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Which PP software (Light Room vs. Silkypix vs. ACDSee)?

Discussion in 'Image Processing' started by New Daddy, Sep 20, 2011.

  1. New Daddy

    New Daddy Mu-43 Regular

    193
    Jan 24, 2011
    I currently use ACDSee Photo Manager 12 and Silkypix Developer Studio 3.1 SE for my PP. But each has shortcomings, so I end up using both. (Edit: Come to think of it, I also use Picasa for cutting video files from time to time.)

    As to Silkypix, it has no tiered exposure adjustment tool (a la the "lighting" tool of ACDSee). It only has the "contrast" tool, which doesn't let me bring only the shadows up or only highlights down.

    As to ACDSee Photo Manager, it doesn't let me adjust the white balance by choosing a specific color temperature like Silkypix. In addition, it doesn't process Panny's RAW format.

    So, in order to streamline my PP workflow, I think I'll buy a "pro"-version PP software. And since I'm going to invest, I'll also look into Adobe Lightroom. In my new PP software, I need the following criteria.

    • RAW development for micro four thirds and canon (I have an S95)
    • white balance adjustment by choosing a numerical color temperature
    • "tiered" contrast adjustment (i.e., bring up/down only shadows, midtones, highlight)
    • file name filtering (e.g., show only JPEG files, RAW files, etc. Picasa is really good at this.)
    • very basic video editing tools (e.g., move start/end points. Picasa does this well.)

    Do any or all of Light Room, Silkypix Pro and ACDSee Pro fit the bill? If so, which one would you recommend and why?
     
  2. s0nus

    s0nus Mu-43 Veteran

    424
    Dec 13, 2010
    Chicago
    Lightroom does all of that and then some. It also supports local adjustments, precise color adjustments, sharpening and noise reduction filters, lens corrections (distortions, aberrations), and more.

    By the way, have you heard of Bibble? It has much of the same functionality as LR, but at a lower cost.
     
  3. New Daddy

    New Daddy Mu-43 Regular

    193
    Jan 24, 2011
    Lightroom actually recognizes the lens used and makes corrections accordingly? That's incredible. Does it have database on thousands of lenses? I thought you'd need a camera manufacturer-provided PP software (like Silkypix) to do that.

    I haven't heard of Bibble. I'll look into it. But I can buy Light Room at a steep discount through my institution, so price-wise actually the otherwise-expensive Light Room has an edge over other softwares.
     
  4. mzd

    mzd Mu-43 Veteran

    241
    Nov 30, 2010
    Wisconsin
    Lightroom is quite nice to work with. It initially won me over because it is cross platform (I have a Mac, wife a PC). Lightroom does have built in profiles for a number of lenses, but I wouldn't say "thousands." It has a lot of Canon and Nikon, but none from Panasonic or Olympus. But Panasonic actually builds these profiles into the RAW images anyway so your software doesn't need additional lens profiles - they are automatically applied.
    Adobe does offer a utility to "map" out your lens and build your own profile if you so choose, but again, not needed with :43: lenses.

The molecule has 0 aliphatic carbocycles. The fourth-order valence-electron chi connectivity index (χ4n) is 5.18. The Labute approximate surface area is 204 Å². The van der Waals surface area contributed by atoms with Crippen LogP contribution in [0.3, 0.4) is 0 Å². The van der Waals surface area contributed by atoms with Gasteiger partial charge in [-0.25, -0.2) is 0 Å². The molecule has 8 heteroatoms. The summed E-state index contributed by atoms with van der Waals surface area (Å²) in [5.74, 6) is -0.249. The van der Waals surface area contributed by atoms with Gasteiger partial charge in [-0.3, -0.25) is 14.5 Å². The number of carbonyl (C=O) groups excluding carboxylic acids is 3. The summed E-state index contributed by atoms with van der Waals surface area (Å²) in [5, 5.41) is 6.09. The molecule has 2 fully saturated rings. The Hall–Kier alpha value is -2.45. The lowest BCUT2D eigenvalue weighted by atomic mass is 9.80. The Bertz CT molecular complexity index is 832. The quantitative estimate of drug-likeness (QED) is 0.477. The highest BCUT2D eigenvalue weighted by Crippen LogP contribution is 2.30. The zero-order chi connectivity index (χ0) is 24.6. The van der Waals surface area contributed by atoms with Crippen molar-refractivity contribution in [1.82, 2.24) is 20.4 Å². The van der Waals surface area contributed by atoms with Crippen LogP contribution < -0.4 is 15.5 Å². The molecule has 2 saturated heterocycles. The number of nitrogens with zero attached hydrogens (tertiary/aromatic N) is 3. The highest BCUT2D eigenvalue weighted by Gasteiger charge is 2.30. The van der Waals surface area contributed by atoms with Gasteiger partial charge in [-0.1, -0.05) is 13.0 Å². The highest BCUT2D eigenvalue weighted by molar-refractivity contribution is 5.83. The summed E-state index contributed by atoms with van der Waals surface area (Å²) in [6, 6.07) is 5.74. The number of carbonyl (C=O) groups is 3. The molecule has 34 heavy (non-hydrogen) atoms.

You can always take it for a test drive first (that is what I did). Try out the 30 day demo; see if you like it.
     
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  5. s0nus

    s0nus Mu-43 Veteran

    424
    Dec 13, 2010
    Chicago
    I echo MZD. I didn't mean to be misleading. I was referring to manual adjustments of distortion and aberration. There is also, as MZD mentioned, the ability to store and apply profiles, and also some automatic application of those profiles.

    As far as I can tell, my EPL1 also stores correction information in the RAW file - I know the Panny 20mm has some significant distortion before software correction, for example.
     
  6. New Daddy

    New Daddy Mu-43 Regular

    193
    Jan 24, 2011
    Thanks for the explanation.

    Does Light Room also have basic video editing tools, like setting new start and end points? I currently have to use Picasa to do this. I'm not looking for complex video editing tools. Just the very basic ones before uploading the video on Youtube or Vimeo. (I've since edited my OP to reflect these criteria.)
     
  7. mzd

    mzd Mu-43 Veteran

    241
    Nov 30, 2010
    Wisconsin
    to my knowledge, Lightroom does not offer any video capability.
    I use iMovie, but a Windows user should be able to use Windows Movie Maker.
     
  8. meyerweb

    meyerweb Mu-43 Hall of Famer

    Sep 5, 2011
    I'm pretty new to both Lightroom and Silkypix, and have worked in both over the last month or so. I have to say I'm more and more impressed with Lightroom. Silkypix is probably capable of doing the same edits as is LR, but LR gives you tremendous control over the process, as well as integrating a powerful (though somewhat quirky and unintuitive) cataloging and image management tool.

    But LR is NOT something you'll figure out just trying it out on your own. People complain about Silkypix' interface, perhaps deservedly, but LR is just as unintuitive. I'm working my way through Scott Kelby's book, and find it immensely helpful:

    Amazon.com: The Adobe Photoshop Lightroom 3 Book for Digital Photographers (Voices That Matter) (9780321700919): Scott Kelby: Books